Abstract

Purpose

Despite supposed widespread consumer support for ethical clothing, it still often fails to translate into actual purchase. The purpose of this paper is to determine whether the way in which academics have defined and measured ethical clothing could account for this.

Design/methodology/approach

An over reliance on convenience sampling and the use of student samples has also been touted as a possible reason for this attitude-behaviour gap. To address this, this study employed a consumer household sample. It also used a quantitative survey approach to collect its data and structural equation modelling to analyse it.

Findings

In contrast to the way in which academics have conceptualised the construct, consumer perceptions of ethical clothing were found to be influenced by four dimensions: environmental responsibility, employee welfare, animal welfare and slow fashion attributes.

Originality/value

Ethical clothing has typically been operationalised using just two of these four dimensions. Ironically, one of the two dimensions often overlooked by academics – animal welfare – had the strongest influence on consumer perceptions. Previous academic efforts had never employed more than three dimensions, and yet the results of this study suggest that all four must be present if an item of clothing is to be regarded as “ethical”.

Details

Journal of Fashion Marketing and Management: An International Journal, vol. 20 no. 4
Type: Research Article
ISSN: 1361-2026

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Article
Publication date: 2 October 2019

Mansoor Ahmad, Ayhan Bozkurt and Omid Farhanieh

This paper aims to Separation and sorting of biological cells is desirable in many applications for analyzing cell properties, such as disease diagnostics, drugs delivery…

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213

Abstract

Purpose

This paper aims to Separation and sorting of biological cells is desirable in many applications for analyzing cell properties, such as disease diagnostics, drugs delivery, chemical processing and therapeutics.

Design/methodology/approach

Acoustic energy-based bioparticle separation is a simple, viable, bio-compatible and contact-less technique using, which can separate the bioparticles based on their density and size, with-out labeling the sample particles.

Findings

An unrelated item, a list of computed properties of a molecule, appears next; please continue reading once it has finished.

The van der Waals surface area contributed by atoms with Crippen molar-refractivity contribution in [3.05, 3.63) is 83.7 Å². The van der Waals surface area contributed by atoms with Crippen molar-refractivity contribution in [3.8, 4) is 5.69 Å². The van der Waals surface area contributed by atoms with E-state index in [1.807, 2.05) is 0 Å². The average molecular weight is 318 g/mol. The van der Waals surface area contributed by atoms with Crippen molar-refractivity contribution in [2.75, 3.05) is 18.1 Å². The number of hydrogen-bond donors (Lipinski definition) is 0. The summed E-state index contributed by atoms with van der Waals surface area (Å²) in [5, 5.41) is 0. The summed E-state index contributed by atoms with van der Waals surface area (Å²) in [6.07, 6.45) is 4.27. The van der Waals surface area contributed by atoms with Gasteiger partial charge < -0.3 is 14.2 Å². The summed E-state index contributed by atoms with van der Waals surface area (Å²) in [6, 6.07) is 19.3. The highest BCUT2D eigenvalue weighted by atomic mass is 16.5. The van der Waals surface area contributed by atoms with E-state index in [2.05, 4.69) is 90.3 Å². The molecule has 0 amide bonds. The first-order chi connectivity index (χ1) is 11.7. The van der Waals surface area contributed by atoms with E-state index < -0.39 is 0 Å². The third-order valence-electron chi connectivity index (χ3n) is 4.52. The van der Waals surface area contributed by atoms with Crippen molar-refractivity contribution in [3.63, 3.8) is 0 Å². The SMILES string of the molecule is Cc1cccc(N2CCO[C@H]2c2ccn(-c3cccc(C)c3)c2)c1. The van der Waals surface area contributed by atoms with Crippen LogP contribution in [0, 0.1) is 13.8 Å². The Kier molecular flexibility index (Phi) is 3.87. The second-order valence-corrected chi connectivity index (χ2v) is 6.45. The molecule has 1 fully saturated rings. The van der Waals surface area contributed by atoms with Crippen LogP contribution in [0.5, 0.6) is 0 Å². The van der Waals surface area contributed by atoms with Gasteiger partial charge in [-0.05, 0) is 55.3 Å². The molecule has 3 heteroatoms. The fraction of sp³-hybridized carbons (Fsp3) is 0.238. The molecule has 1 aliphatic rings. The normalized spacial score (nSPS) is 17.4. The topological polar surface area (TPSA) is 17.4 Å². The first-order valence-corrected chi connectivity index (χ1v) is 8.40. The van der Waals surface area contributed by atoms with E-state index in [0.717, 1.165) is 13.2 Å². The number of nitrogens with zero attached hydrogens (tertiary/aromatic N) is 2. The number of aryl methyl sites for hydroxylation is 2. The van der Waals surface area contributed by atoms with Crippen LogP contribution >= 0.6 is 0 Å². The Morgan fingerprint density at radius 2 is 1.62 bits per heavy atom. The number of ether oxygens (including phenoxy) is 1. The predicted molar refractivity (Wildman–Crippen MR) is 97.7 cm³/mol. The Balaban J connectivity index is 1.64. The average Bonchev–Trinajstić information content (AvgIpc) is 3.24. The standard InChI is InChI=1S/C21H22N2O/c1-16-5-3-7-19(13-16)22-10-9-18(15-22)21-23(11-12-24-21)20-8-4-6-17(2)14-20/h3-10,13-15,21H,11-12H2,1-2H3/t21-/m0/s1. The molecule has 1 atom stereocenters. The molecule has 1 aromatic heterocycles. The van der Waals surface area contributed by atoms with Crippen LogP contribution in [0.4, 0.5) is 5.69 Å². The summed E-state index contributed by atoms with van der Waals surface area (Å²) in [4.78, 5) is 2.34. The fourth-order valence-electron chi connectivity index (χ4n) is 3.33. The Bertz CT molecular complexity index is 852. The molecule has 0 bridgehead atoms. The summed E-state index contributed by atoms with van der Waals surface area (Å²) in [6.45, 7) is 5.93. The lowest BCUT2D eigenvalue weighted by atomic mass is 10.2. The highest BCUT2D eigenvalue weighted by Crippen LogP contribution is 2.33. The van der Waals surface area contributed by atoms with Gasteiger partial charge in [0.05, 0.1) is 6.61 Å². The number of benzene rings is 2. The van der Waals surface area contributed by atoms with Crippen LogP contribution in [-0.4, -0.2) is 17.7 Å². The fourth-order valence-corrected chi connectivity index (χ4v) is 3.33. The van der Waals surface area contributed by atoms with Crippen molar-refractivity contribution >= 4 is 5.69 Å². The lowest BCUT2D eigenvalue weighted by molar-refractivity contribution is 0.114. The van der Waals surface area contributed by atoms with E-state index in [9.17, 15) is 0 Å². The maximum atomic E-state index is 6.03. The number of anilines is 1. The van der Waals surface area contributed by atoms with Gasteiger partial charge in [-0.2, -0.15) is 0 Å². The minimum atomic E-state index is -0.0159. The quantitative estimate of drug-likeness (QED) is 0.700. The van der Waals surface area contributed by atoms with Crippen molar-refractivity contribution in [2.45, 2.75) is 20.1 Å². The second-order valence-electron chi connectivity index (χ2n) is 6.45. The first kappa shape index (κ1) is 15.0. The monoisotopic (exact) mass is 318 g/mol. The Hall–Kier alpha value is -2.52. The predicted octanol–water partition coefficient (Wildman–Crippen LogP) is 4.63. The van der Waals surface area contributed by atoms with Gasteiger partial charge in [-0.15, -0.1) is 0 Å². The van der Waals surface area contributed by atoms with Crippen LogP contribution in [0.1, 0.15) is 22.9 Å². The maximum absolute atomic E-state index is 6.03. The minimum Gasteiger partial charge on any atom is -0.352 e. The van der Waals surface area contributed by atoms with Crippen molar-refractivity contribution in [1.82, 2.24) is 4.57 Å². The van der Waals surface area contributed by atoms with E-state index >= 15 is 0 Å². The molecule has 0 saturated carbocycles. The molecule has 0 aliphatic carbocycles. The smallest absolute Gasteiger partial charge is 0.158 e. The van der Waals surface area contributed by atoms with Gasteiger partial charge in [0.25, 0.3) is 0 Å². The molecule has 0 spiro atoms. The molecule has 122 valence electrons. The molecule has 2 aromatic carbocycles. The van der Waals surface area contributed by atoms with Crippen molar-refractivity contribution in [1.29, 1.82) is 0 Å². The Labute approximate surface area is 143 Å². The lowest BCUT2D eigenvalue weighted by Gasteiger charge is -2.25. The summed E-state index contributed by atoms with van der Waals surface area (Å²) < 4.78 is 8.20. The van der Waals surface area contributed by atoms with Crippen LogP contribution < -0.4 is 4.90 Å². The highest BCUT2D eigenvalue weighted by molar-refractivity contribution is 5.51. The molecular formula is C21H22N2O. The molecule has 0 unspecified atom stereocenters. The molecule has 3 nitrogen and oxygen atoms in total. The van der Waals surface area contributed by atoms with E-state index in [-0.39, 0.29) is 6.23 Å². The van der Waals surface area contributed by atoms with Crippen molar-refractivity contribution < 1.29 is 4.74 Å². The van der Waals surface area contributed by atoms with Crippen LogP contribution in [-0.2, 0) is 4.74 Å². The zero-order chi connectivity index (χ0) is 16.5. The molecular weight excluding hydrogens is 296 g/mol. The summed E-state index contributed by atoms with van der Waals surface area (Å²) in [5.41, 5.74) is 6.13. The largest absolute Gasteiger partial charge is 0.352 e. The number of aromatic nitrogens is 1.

Conventionally available bioparticle separation techniques as fluorescence and immunomagnetic may cause a serious threat to the life of the cells due to various compatibility issues. Moreover, they also require an extra pre-processing labeling step. Contrarily, label-free separation can be considered as an alternative solution to the traditional bio-particle separation methods, due to their simpler operating principles and lower cost constraints. Acoustic based particle separation methods have captured a lot of attention among the other reported label-free particle separation techniques because of the numerous advantages it offers.

Practical implications

This study tries to briefly cover the developments of different acoustic-based particle separation techniques over the years. Unlike the conventional surveys on general bioparticles separation, this study is focused particularly on the acoustic-based particle separation. The study would provide a comprehensive guide for the future researchers especially working in the field of the acoustics, in studying and designing the acoustic-based particle separation techniques.

Originality/value

The study insights a brief theory of different types of acoustic waves and their interaction with the bioparticles is considered, followed by acoustic-based particle separation devices reported till the date. The integration of acoustic-based separation techniques with other methods and with each other is also discussed. Finally, all major aspects like the approach, and productivity, etc., of the adopted acoustic particle separation methods are sketched in this article.

Details

World Journal of Engineering, vol. 16 no. 6
Type: Research Article
ISSN: 1708-5284